Appropriate management and board oversight, cyber awareness, and updated policies and processes are vital parts of a strong anti-fraud plan.

Payroll Fraud

Given its complexity, transaction volume, and high frequency of processing, payroll is one of the most vulnerable areas for fraud. The risk for payroll fraud increases without proper oversight and separation of duties.

Payroll scams

    • Overpayments
    • False time and hour reporting
    • Ghost employees
    • Payroll tax fraud

Mitigating fraud relies heavily on the appropriate separation of duties. By separating payroll processing, change authorization, and the recording and reconciling of entries, fraud can be quickly and easily detected.

Prevention Tips

    • Verify proper documentation for authorized employee pay rate changes
    • Compare hours by department against prior pay periods
    • Utilize the Social Security Number Verification Service
    • Review for duplicate addresses and bank accounts
    • Recalculate actual tax obligations
    • Utilize the electronic tax payment systems to confirm tax remittances

Certain neglected or unpaid payroll obligations leave management and board members personally liable even with proper directors’ and officers’ insurance in place.

Accounts Receivable Fraud

Fraudsters use information found on a nonprofit’s website to create credible solicitations; they also use the goodwill of charitable giving to test stolen credit cards.

Accounts Receivable scams

    • Digital giving risks: credible looking emails and texts requesting donations, particularly in times of tragedy or disaster
    • Testing stolen credit cards: criminals test stolen credit cards by making small donations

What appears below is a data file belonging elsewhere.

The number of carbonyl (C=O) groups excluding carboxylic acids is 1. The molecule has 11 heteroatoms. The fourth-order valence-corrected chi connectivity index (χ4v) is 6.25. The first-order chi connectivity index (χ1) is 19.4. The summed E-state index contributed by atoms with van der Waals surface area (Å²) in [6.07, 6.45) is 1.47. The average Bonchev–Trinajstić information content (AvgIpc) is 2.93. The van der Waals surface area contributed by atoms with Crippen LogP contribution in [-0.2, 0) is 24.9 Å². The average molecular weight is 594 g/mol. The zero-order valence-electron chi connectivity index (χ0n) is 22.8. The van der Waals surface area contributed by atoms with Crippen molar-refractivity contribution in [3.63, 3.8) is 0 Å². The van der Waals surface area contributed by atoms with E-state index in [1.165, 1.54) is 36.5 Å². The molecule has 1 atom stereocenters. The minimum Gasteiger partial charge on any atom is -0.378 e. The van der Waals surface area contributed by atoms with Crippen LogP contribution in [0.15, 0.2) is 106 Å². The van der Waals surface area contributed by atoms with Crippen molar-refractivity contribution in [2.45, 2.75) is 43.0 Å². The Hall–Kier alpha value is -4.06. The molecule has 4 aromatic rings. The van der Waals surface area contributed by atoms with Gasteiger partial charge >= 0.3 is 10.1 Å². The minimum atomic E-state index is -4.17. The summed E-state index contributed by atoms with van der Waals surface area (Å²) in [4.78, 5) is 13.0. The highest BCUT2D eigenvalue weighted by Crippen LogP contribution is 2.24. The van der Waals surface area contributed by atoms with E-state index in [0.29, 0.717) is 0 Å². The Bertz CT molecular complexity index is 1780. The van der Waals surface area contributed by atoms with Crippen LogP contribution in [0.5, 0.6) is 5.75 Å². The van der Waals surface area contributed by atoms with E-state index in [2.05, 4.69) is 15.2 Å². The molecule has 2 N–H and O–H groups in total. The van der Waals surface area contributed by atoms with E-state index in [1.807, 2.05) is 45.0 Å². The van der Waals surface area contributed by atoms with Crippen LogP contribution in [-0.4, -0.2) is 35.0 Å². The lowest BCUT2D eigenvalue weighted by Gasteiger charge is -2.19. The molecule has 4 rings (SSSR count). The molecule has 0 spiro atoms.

Stolen credit card use is an organizational burden, and any fraudulent donations must be recovered to the card owners. A nonprofit also bears responsibility for any credit card chargeback fees. It is important to note that if there are too many chargebacks in a short period of time, the merchant account that processes payments may be suspended or lost.

Prevention Tips

    • Educate donors
    • Be consistent with donor marketing materials and timing of solicitations
    • Ensure internal separation of duties
    • Reconcile bank transactions to digital giving records and donor records on a daily, weekly, and monthly basis
    • Utilize credit card processing controls, including establishing minimum online donation amounts

Overarching Anti-fraud tips

    • Provide ongoing anti-fraud training and education to staff, volunteers, and the board (include specific and situational examples!)
    • Create a culture of fraud awareness (anti-fraud!) and zero tolerance for fraud
    • Perform fraud risk assessment
    • Update policies
    • Establish a whistleblower hotline and/or other effective reporting mechanism
    • Management and board oversight

Limited resources may feel like a hindrance in fraud avoidance, but that is not the case—there are several measures that an organization can take that require little to no budget.

Strengthening culture, proactive planning, and targeting common schemes are all proven, cost-effective methods that detect fraud early and minimize occurrence.


YPTC is here to help!

Fraud mitigation can be complicated, but  YPTC is available to assist with resources, checklists, and experienced staff.  For more information about this topic, click here to watch the Frightening Fraud webinar or here to contact YPTC for assistance.